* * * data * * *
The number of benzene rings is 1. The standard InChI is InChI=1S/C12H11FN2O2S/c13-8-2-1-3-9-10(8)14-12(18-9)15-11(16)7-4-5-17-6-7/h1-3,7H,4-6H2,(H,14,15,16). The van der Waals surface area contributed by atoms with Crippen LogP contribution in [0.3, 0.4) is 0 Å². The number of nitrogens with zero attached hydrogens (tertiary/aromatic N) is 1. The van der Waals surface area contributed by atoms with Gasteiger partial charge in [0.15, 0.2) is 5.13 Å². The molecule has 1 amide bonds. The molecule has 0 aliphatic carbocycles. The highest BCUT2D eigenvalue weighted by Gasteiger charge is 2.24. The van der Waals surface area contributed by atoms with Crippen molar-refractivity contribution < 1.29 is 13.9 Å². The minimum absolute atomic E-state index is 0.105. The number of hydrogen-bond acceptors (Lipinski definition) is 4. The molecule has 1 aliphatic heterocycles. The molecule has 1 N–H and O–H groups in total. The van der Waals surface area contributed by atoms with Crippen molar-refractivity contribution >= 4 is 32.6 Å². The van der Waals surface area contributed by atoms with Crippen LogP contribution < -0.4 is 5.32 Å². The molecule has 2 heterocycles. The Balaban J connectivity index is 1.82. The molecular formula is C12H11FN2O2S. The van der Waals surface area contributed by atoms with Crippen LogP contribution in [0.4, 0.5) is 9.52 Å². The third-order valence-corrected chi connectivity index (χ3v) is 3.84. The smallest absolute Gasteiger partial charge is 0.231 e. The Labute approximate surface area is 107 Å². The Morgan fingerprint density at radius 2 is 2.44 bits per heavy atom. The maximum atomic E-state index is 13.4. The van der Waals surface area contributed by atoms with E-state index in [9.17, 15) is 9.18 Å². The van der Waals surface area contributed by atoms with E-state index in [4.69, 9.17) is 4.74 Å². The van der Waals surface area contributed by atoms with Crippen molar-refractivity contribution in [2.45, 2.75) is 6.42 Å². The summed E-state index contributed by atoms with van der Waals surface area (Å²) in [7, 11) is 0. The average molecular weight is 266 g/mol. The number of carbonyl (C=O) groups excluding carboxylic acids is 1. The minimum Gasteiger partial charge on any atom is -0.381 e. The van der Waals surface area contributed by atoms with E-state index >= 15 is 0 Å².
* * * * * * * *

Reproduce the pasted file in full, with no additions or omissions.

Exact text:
The number of benzene rings is 1. The standard InChI is InChI=1S/C12H11FN2O2S/c13-8-2-1-3-9-10(8)14-12(18-9)15-11(16)7-4-5-17-6-7/h1-3,7H,4-6H2,(H,14,15,16). The van der Waals surface area contributed by atoms with Crippen LogP contribution in [0.3, 0.4) is 0 Å². The number of nitrogens with zero attached hydrogens (tertiary/aromatic N) is 1. The van der Waals surface area contributed by atoms with Gasteiger partial charge in [0.15, 0.2) is 5.13 Å². The molecule has 1 amide bonds. The molecule has 0 aliphatic carbocycles. The highest BCUT2D eigenvalue weighted by Gasteiger charge is 2.24. The van der Waals surface area contributed by atoms with Crippen molar-refractivity contribution < 1.29 is 13.9 Å². The minimum absolute atomic E-state index is 0.105. The number of hydrogen-bond acceptors (Lipinski definition) is 4. The molecule has 1 aliphatic heterocycles. The molecule has 1 N–H and O–H groups in total. The van der Waals surface area contributed by atoms with Crippen molar-refractivity contribution >= 4 is 32.6 Å². The van der Waals surface area contributed by atoms with Crippen LogP contribution < -0.4 is 5.32 Å². The molecule has 2 heterocycles. The Balaban J connectivity index is 1.82. The molecular formula is C12H11FN2O2S. The van der Waals surface area contributed by atoms with Crippen LogP contribution in [0.4, 0.5) is 9.52 Å². The third-order valence-corrected chi connectivity index (χ3v) is 3.84. The smallest absolute Gasteiger partial charge is 0.231 e. The Labute approximate surface area is 107 Å². The Morgan fingerprint density at radius 2 is 2.44 bits per heavy atom. The maximum atomic E-state index is 13.4. The van der Waals surface area contributed by atoms with E-state index in [9.17, 15) is 9.18 Å². The van der Waals surface area contributed by atoms with E-state index in [4.69, 9.17) is 4.74 Å². The van der Waals surface area contributed by atoms with Crippen molar-refractivity contribution in [2.45, 2.75) is 6.42 Å². The summed E-state index contributed by atoms with van der Waals surface area (Å²) in [7, 11) is 0. The average molecular weight is 266 g/mol. The number of carbonyl (C=O) groups excluding carboxylic acids is 1. The minimum Gasteiger partial charge on any atom is -0.381 e. The van der Waals surface area contributed by atoms with E-state index >= 15 is 0 Å².